Deposed ex-Sudanese President Omar al-Bashir has been moved to Khartoum’s grim high-security Kobar prison from the presidential residence, family sources said on Wednesday, as military rulers announced steps to crack down on corruption.

Sudan’s military ousted Bashir after weeks of mass protests that climaxed in a sit-in outside the Defence Ministry compound. Protest leaders say demonstrations will not cease until the ruling Transitional Military Council (TMC) hands power to a civilian-led authority ahead of elections.

The Sudanese Professionals’ Association (SPA), leading the revolt, has called for sweeping change to end a violent crackdown on dissent, purge corruption and cronyism and ease an economic crisis that worsened during Bashir’s last years in power.

Representatives of the Sudan protesters and main opposition groups known as Forces of the Declaration of Freedom and Change submitted a two-page document to the TMC calling for the establishment of a civilian-led ruling council with military representation, a member of the team told Reuters.

The document, which was seen by Reuters, also calls for setting up a government comprising no more than 17 ministers and a transitional parliament consisting of 120 members to supervise the work of the government.

The TMC had said it was ready to meet some of the protesters demands, including fighting corruption, but indicated it would not hand over power to them.

On Monday, the African Union urged the TMC to hand power to a transitional civilian-led authority within 15 days or risk Sudan being suspended from the AU.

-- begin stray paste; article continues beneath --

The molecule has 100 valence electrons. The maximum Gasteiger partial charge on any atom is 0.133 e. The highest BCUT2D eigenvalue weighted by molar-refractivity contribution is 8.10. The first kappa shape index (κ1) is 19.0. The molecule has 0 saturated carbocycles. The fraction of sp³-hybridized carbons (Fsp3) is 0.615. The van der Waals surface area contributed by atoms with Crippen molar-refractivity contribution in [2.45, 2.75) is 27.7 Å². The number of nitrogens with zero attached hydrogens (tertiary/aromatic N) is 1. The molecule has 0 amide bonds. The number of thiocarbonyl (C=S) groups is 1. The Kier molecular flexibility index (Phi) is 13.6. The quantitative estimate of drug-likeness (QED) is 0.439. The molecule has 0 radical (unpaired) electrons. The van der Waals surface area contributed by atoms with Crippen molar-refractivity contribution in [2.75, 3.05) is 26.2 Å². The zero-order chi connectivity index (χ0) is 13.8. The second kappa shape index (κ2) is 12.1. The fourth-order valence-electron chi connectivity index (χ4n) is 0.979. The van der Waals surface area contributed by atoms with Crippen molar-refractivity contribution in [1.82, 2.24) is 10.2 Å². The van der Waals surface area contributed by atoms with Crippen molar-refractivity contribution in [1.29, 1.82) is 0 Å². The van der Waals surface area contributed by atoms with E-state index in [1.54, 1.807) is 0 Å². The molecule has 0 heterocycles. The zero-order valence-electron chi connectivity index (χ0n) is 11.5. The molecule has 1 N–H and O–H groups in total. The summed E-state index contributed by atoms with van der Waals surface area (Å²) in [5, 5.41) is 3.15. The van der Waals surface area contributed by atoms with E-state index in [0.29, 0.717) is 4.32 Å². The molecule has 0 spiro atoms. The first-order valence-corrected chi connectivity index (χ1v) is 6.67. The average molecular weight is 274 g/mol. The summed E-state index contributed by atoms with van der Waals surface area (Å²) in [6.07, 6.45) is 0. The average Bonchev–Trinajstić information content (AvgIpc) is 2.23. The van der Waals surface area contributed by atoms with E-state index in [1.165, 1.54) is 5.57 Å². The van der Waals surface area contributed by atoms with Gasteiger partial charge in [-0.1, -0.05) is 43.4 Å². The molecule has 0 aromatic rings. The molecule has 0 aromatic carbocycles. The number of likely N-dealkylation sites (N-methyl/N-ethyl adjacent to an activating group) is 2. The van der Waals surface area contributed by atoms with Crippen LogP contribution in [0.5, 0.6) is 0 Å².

Among a series of measures, the TMC announced that two of Bashir’s brothers, identified as businessmen Abdallah and al-Abbas, were the most prominent among several people who have been detained.

TMC spokesman Shams El Din Kabbashi also said in a statement read out on state TV that irregular forces that operated outside state institutions under Bashir, including the Popular Defence Forces, the National Service and the Popular Police, had been brought under direct military or police control.

The forces had been accused by protesters of being linked to Bashir’s ruling National Congress Party.

The council had earlier announced initial moves to tackle graft, including ordering the central bank to review financial transfers since April 1 and to seize “suspect” funds, state news agency SUNA said on Wednesday.

SUNA also said that the TMC also ordered the “suspension of the transfer of ownership of any shares until further notice and for any large or suspect transfers of shares or companies to be reported” to state authorities.

The TMC also decreed that all state entities disclose financial holdings within 72 hours, and warned that officials who failed to comply could be fined and face up to 10 years in prison, SUNA reported.

The decree applies to bank accounts and holdings of foreign currency as well as precious metals and jewelry inside and outside Sudan, according to the TMC.

Source ; Reuters

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